At the Food & Mood Centre, we are often contacted by the general public asking us questions about a new therapy (device, product, supplement, program, ‘super food’) they have heard about in the news or online. Or perhaps one that they perceive has helped them manage their mental health condition.

Unfortunately, upon investigation, many of these therapies are far from evidence-based. In some instances, they may be in the process of being legitimately tested, but it’s far too early to tell if they work (‘emerging therapies’). Sometimes they may actually cause harm, or the small amounts of evidence that have been produced are poor quality or anecdotal (‘potentially harmful therapies). In some cases, the sole purpose of the therapy is to make other people money (‘scam therapies’).

Often, people without training in medical research do not realise the level, quality and breadth of evidence required for a treatment to be considered evidence-based. The intention of this blog is to arm you with tools that may help you to save your precious time, effort, and money by avoiding non evidence-based approaches to treatment. I finish by providing 5 tips for ‘doing your own research’ and in turn increasing your chances of getting access to the latest advances in mental health research in a safe way.

How do I know if a therapy is evidence-based?
For a therapy to be used by health professionals and subsidised by Government-funded schemes like Medicare, it undergoes years of rigorous evaluation. Clinical trials of new therapies tend to go through four phases:

  1. A new therapy is tested for the first time in a reasonably small group of people (often fewer than 100). The aim is to test what is a safe level, dose or intensity or treatment, and monitor any side effects.
  2. Second, the therapy is tested in a larger group (often several hundred) who are randomly allocated to either receive the therapy or a placebo or sham condition, to see if it works as intended. When researchers are measuring the outcomes of the participants before and after the trial, they do not know which therapy each person has received (in some, but not all cases, neither do the participants). This helps to avoid biased conclusions.
  3. Third, the therapy is again tested by randomly assigning a larger group of participants (hundreds or thousands) to either the therapy or, this time, another established intervention (for example a psychological therapy) to see if it works as intended. This level of evidence is generally required to meet the standards of regulatory bodies like the Therapeutic Goods Administration (TGA) in Australia and the Food & Drug Agency (FDA) in the United States in order for a therapy to be used as part of mainstream health care.
  4. Finally, studies continue to be run after the therapy is on the market to monitor how it works in the general population and make sure there are no negative effects over the longer term.

The results of the above studies will always be registered on the Australian and New Zealand Clinical Trial Registry (or equivalent in other countries), adhere to national research guidelines, be overseen by a hospital or academic ethics committee, and the results published in a peer-reviewed, scientific journal. To put these phases into perspective, the various Covid-19 vaccinations have been tested in millions of individuals around the world. Few therapies have been tested in so many people. On the other hand, if you read about a therapy on social media, You Tube or on the news or radio that does not meet the above strict criteria, it is unlikely to be a legitimate therapeutic option.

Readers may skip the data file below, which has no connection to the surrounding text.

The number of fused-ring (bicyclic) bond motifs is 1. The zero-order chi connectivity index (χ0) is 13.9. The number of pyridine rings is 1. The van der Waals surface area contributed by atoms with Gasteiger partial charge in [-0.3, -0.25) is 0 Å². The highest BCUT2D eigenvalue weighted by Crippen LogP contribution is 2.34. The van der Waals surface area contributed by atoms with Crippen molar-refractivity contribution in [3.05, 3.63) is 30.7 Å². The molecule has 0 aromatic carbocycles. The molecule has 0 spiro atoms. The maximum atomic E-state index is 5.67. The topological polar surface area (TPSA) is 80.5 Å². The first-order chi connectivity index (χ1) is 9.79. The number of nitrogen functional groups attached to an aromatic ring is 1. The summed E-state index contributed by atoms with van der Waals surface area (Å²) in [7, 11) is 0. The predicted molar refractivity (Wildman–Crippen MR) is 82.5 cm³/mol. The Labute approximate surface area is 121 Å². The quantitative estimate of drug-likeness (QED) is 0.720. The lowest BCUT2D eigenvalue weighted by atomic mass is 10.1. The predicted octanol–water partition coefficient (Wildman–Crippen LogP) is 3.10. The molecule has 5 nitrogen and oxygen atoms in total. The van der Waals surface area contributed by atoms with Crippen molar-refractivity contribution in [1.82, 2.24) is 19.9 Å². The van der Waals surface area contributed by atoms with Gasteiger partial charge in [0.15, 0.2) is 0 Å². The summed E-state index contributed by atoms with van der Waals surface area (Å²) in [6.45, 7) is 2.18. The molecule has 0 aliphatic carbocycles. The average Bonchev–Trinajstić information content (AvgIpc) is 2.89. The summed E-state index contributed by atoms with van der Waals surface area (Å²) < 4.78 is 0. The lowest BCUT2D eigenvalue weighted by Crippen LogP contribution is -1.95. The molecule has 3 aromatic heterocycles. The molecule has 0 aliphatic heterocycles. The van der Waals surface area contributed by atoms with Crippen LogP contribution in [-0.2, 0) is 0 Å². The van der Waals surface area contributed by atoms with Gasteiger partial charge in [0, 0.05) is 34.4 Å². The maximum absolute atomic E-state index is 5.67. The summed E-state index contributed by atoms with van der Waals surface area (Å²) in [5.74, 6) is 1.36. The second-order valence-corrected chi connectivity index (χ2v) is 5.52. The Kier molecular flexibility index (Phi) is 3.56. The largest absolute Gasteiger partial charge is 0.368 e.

What are emerging therapies?
If a therapy does not meet the above criteria, it may be potentially legitimate and considered an emerging or novel therapy. These are new breakthrough treatments that scientists may have discovered from studies of animals or small human studies (known as pilot studies), such as those in fewer than 100 people. Scientists will never claim that a therapy ‘works’ based on these findings alone. Any trained scientist or clinician is aware that the therapy needs to be re-tested multiple times to ensure that the finding is not a fluke, and then tested as part of the research phases listed in the previous section. If the therapy you read about – whether a new diet or a particular supplement – makes claims that it will improve your mental health because it was tested in 10 patients asking them how they felt before and then after the treatment, that is not a legitimate claim. For context, an undergraduate or high school student would undertake an experiment of this scope. The standard and comprehensiveness of rigorously tested therapies is of a much larger scale.

What are potentially harmful therapies?
If it isn’t difficult enough to keep up with new therapies or work out which are legitimate, it can be even more difficult when it relates to your mental health. This is because psychological and nutritional therapies (e.g counselling, dietary recommendations) do not go through regulatory bodies like the TGA or FDA in the way drugs, vaccines, or medical devices do. Regardless, they are still tested via similar process outlined in the previous section because the same principles apply.  Psychologists, counsellors, dietitians, and allied health professionals need to know that their clinical practice is based on the most robust evidence and whether it may have side effects or cause harm. Potentially harmful therapies can be discovered by researchers in the process of conducting a trial. If harm is detected, the trial is stopped to avoid more harm. Unfortunately, due to poor scientific practices (ie those not following the processes outlined earlier), there are instances of potentially harmful therapies being used in clinical practice – as outlined in this article. Examples the authors use include ‘Critical incident stress debriefing’ (a small-group program for people who have very recently witnessed a highly stressful event) or ‘Scared Straight’ (whereby prison inmates attempt to scare adolescents with criminal records out of delinquency using stories about prison). Others can occur because of deliberate scientific misconduct or fraud – this is in no way exclusive to the field of psychology or nutrition but can happen in any field of medical science. Data about the benefits or indeed harms of a therapy may be exaggerated or fabricated to fit with the clinician’s or scientist’s personal beliefs, or to gain public standing and/or financial gain. Think Andrew Wakefield and the falsification of data that linked childhood vaccines to autism. Unfortunately, the devastating effects of this can take years to reverse and create a distrust of medical science.